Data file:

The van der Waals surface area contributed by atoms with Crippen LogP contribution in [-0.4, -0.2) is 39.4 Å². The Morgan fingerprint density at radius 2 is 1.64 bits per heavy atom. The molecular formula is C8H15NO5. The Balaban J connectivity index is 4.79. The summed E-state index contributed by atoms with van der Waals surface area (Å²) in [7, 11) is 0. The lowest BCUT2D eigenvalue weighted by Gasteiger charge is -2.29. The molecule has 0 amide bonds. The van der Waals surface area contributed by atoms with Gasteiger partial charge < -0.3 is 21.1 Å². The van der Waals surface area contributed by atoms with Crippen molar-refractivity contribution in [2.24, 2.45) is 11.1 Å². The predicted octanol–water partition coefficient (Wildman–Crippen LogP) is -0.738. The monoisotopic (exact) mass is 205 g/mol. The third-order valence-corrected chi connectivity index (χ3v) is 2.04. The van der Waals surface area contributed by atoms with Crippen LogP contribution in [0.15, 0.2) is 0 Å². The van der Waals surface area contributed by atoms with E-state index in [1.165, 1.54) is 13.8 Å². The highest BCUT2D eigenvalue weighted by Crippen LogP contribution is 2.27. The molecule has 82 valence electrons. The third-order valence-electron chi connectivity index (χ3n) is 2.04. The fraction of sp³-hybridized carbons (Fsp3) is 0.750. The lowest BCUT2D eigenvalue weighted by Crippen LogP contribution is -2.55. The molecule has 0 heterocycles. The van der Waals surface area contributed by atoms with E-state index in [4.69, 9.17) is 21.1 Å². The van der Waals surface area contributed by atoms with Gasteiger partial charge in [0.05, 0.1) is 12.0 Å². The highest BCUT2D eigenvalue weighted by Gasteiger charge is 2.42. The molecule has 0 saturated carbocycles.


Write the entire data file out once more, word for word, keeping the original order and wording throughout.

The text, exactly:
The van der Waals surface area contributed by atoms with Crippen LogP contribution in [-0.4, -0.2) is 39.4 Å². The Morgan fingerprint density at radius 2 is 1.64 bits per heavy atom. The molecular formula is C8H15NO5. The Balaban J connectivity index is 4.79. The summed E-state index contributed by atoms with van der Waals surface area (Å²) in [7, 11) is 0. The lowest BCUT2D eigenvalue weighted by Gasteiger charge is -2.29. The molecule has 0 amide bonds. The van der Waals surface area contributed by atoms with Gasteiger partial charge < -0.3 is 21.1 Å². The van der Waals surface area contributed by atoms with Crippen molar-refractivity contribution in [2.24, 2.45) is 11.1 Å². The predicted octanol–water partition coefficient (Wildman–Crippen LogP) is -0.738. The monoisotopic (exact) mass is 205 g/mol. The third-order valence-corrected chi connectivity index (χ3v) is 2.04. The van der Waals surface area contributed by atoms with Crippen LogP contribution in [0.15, 0.2) is 0 Å². The van der Waals surface area contributed by atoms with E-state index in [1.165, 1.54) is 13.8 Å². The highest BCUT2D eigenvalue weighted by Crippen LogP contribution is 2.27. The molecule has 82 valence electrons. The third-order valence-electron chi connectivity index (χ3n) is 2.04. The fraction of sp³-hybridized carbons (Fsp3) is 0.750. The lowest BCUT2D eigenvalue weighted by Crippen LogP contribution is -2.55. The molecule has 0 heterocycles. The van der Waals surface area contributed by atoms with E-state index in [4.69, 9.17) is 21.1 Å². The van der Waals surface area contributed by atoms with Gasteiger partial charge in [0.05, 0.1) is 12.0 Å². The highest BCUT2D eigenvalue weighted by Gasteiger charge is 2.42. The molecule has 0 saturated carbocycles.